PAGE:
Nanteuil-sur-Marne and Saâcy-sur-Marne are two villages 50 miles east of Paris (France). They are located on opposite sides of the Marne, on the railway line from Paris to Strasbourg and Germany.
On August 15, 1944, the last train (I.264) of deportees left Paris for Germany with 2400 detainees, most of them members of the resistance movement. On the morning of the 16th, the train came to a halt in the countryside because the railway bridge spanning the Marne has been destroyed by the RAF. Under guard by the SS, the prisoners were made to walk several miles to reach the station of Nanteuil-Saâcy, where a train took the men away to Buchenwald and the women to Ravensbrück. Over 900 never returned.
A plaque on the facade of the Nanteuil-Saâcy station recalls the story of that convoy, and every year on August 16, a ceremony pays tribute to the deportees.
A Committee of the memorial was created in 2008, including local patriotic organizations, and neighboring county and local governments. To perpetuate our duty to remember, the Committee will install a boxcar close by the Nanteuil-Saacy station.
The initial estimate for the project was about 108,500 euros, to cover the acquisition, refurbishment and transportation of the boxcar, as well as securing and developing the site. An ongoing campaign of information and research grants to local authorities and government, and donations from the public and patriotic organizations have funded the largest share of the project.
The boxcar has been found. It was used for deportation during the war and has been generously offered to the Committee by the SNCF (the French railway company). Historically accurate restoration was financed by the Committee, and performed by the SNCF. The car has been transferred to the site on October 12th, 2011.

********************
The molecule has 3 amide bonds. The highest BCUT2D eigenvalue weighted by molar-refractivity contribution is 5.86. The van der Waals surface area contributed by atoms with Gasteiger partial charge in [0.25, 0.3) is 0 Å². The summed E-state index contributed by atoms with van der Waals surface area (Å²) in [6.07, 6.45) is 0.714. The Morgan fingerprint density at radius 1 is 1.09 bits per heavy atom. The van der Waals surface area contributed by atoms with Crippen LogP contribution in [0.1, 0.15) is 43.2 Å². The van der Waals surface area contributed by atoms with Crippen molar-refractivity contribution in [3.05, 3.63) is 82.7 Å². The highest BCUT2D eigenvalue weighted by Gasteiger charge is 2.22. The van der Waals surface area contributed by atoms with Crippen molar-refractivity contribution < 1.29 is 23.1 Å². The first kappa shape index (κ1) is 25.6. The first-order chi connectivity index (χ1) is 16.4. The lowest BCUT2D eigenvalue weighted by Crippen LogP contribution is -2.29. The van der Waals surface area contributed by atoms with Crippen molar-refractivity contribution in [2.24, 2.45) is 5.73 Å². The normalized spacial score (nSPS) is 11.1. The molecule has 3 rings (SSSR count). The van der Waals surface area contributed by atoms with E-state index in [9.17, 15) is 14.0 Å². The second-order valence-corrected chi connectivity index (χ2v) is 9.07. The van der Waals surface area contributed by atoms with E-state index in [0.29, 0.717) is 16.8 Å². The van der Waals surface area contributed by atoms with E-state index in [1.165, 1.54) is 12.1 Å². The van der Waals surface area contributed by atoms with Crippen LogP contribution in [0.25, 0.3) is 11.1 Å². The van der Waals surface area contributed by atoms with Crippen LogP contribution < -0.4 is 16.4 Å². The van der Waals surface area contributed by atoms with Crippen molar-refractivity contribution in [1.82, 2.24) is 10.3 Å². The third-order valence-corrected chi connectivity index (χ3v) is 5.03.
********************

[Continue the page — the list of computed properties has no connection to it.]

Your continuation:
The ceremony on 2011, August 16, was the last without this boxcar, whose installation has mobilized the energies of the last survivors of that era.
The memorial will be, especially for younger generations, the only site of memory of the Resistance and Deportation in the Seine & Marne department. It will allow for the organization of visits and commemorations, both educational and patriotic, and will become an important feature of cultural and historical tourism in the department. It will also become part of the network of the Resistance and Deportation museums.
The remaining work to be completed (but not yet totally financed) includes installation of a glass wall bearing the first verses of Jean Ferrat's Night and Fog, creation of an access gateway and reception area for the public, planting of a Ravensbruck Resurrection rose garden,.... Once completed, the site will also pay tribute to the memory of those who came to our aid in our darkest hours.
Research has identified (name, birthdate, …) some 200 foreign prisoners, including 83 Americans, 57 British, 26 Canadians, 9 Australians, ... mostly airmen whose planes were shot down over France. After their arrival in the Buchenwald concentration camp, these foreign deportees were transferred to a regular POW camp.
In order to pay proper homage to these allied prisoners, the Committee is consulting the authorities in their countries as well as their patriotic organizations in order to learn what will be the most suitable tribute. We have found 4 canadian survivors.
Opening and dedication of the memorial is currently planned for saturday 23rd, June 2012, to which we will be pleased to invite foreign representatives.
Jean-Pierre CAMELOT april 2012
Secretary of the Committee email@example.com